With his company, he focuses on making sure that his workers and the people who eat his produce can do so without having to worry about the harmful impacts of pesticides.
Jade Algarin followed Zamora as the final speaker in the panel. Algarin is an Afro-indigenous Viequense soil conservationist who identifies as a colonial subject, and is also a climate organizer and activist with Sunrise Movement.
She talked about the agricultural landscape in Puerto Rico, noting that despite being food-import dominate, it is a haven for agrichemical and transgenic companies. “Puerto Rico is not big: 30 miles by 100 miles,” noted Algarin. “And yet, we are number one in permits for transgenic experiments – next is Hawaii, also a community dominated by folks of color. That is not an accident.”
The reason for the boom of agribusinesses in Puerto Rico is the incentives that are available for corporations. For example, corporations that operate in Puerto Rico are 90% tax exempt, wages for companies are subsidized by PR taxpayer money, they get free water despite being at risk for desertification, and laws are structured to exempt them from land holding limitations. Algarin noted that “the impacts of pesticides for communities of color are often codified in how governments legislate and extract benefits while impacting people negatively.
She also highlighted a pattern that ran throughout the panel: not only are communities of color exposed to pesticides at a higher rate, they also aren’t educated (and are sometimes directly lied to) about the potential risks of using pesticides in the field. Algarin included a quote from a Juana Diaz resident: “They told us that the chemicals they are using are to kill a worm; they told us that the chemicals don’t affect us, although those who throw them wear white protective gear.”
She also noted that there has been a resurgence of agroecological production in Puerto Rico, as a consequence of Hurricane Maria. “After Maria, when we couldn’t get food imports for months at a time there was extreme food scarcity, and it became apparent that lacking a local agricultural industry (could be the difference between) life and death. This concept of food security came into public awareness and so now we’re seeing more agroecological farms popping up around the island to fill that gap.”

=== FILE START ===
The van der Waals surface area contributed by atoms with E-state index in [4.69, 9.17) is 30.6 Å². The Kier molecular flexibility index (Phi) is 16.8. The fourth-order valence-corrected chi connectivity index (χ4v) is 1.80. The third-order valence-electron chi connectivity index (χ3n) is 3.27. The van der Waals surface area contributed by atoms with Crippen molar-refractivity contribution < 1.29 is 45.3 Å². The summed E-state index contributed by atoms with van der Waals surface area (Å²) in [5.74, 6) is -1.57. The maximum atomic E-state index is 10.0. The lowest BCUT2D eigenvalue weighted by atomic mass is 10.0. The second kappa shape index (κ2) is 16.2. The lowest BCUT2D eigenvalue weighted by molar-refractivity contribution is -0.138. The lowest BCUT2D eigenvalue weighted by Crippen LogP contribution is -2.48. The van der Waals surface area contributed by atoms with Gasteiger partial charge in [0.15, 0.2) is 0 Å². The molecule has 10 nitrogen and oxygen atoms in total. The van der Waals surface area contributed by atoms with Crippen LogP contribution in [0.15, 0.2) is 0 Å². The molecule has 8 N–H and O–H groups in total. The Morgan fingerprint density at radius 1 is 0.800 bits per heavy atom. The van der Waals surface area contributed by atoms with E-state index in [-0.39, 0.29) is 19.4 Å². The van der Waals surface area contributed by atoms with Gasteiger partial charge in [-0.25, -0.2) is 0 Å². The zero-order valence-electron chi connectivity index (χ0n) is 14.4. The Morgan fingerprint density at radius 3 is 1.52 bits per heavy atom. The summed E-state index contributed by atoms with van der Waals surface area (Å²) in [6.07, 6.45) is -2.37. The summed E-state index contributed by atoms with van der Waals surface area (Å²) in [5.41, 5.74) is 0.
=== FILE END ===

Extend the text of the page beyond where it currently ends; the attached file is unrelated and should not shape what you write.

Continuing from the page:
Earcine Evans is a lifelong practitioner of agricultural growing of herbs, vegetables and flowers. As an astute business woman she owned and operated two Hair salons for more than ten years. Her wisdom and expertise were brought together as she spent years researching ingredients used in cosmetology for hair products and the contents of lotions and soaps used on the body. More specifically, Mrs. Evans has and continues to do focused research with herbs and other natural ingredients that can promote health without the use of toxic chemicals and has worked with noted scientists in this field. She has created a one-of-a-kind, hand-made, scientifically validated, line of health giving products for the hair and body of creams, soaps and oils. The unique gardening and farming techniques used to grow the picture perfect herbs and flowers used in her products display the gifted healing work of her hands upon the land and in the products she creates. There are many other value-added products she devises such as immune boosting tea mixtures. Articles she has written about her work and studies have been featured in both Cosmetology and Agricultural/Farm publications.
Born and raised in Mexico from a farming family, Javier Zamora came to California at 20 years old. His journey back into farming wasn’t deliberate, though. While working in the service industry in Los Angeles, Zamora lost his home during the housing crisis and faced financial hardship that made paying rent and purchasing groceries difficult. Zamora and his family moved to northern California, where he earned his GED and continued to study organic horticulture at Cabrillo College in Santa Cruz County. He the connected with the Agriculture & Land-Based Training Association (ALBA), an organization that teaches aspiring farmers with limited resources how to grow and sell organic food to create greater economic opportunities while enhancing biological diversity trough sustainable growing practices. At JSM Organics, Zamora believes in paying farmworker a living wage and transparency with his customers. In addition to recently purchasing his own ranch, managing 27 employees, and running his farm, Zamora finds time to participate on the boards of ALBA, the Ecological Farming Association, and the USDA Farmer and Rancher Committee. Zamora also is a strong advocate for Latino rights specifically for migrant farmworkers that come from Mexico.
Jade M. Algarin
Jade M. Algarin (she/they) is a Soil Conservationist with the USDA- Natural Resource Conservation Service (NRCS), Training Lead for Somos Sunrise, the Latine-wing of the Sunrise Movement, and a board member of the Common Group Food Cooperative. Their work aims to uplift and center the experiences of frontline, marginalized, and agricultural communities in our collective understanding of the climate crisis and the fight for a Green New Deal.
Brian Williams (he/him) is an Assistant Professor of Geography in the Department of Geosciences at Mississippi State University. His research traces the political, cultural, and ecological dimensions of agricultural and environmental change in the United States South, and in particular the relationship between plantations, pesticides and contemporary industrial agriculture.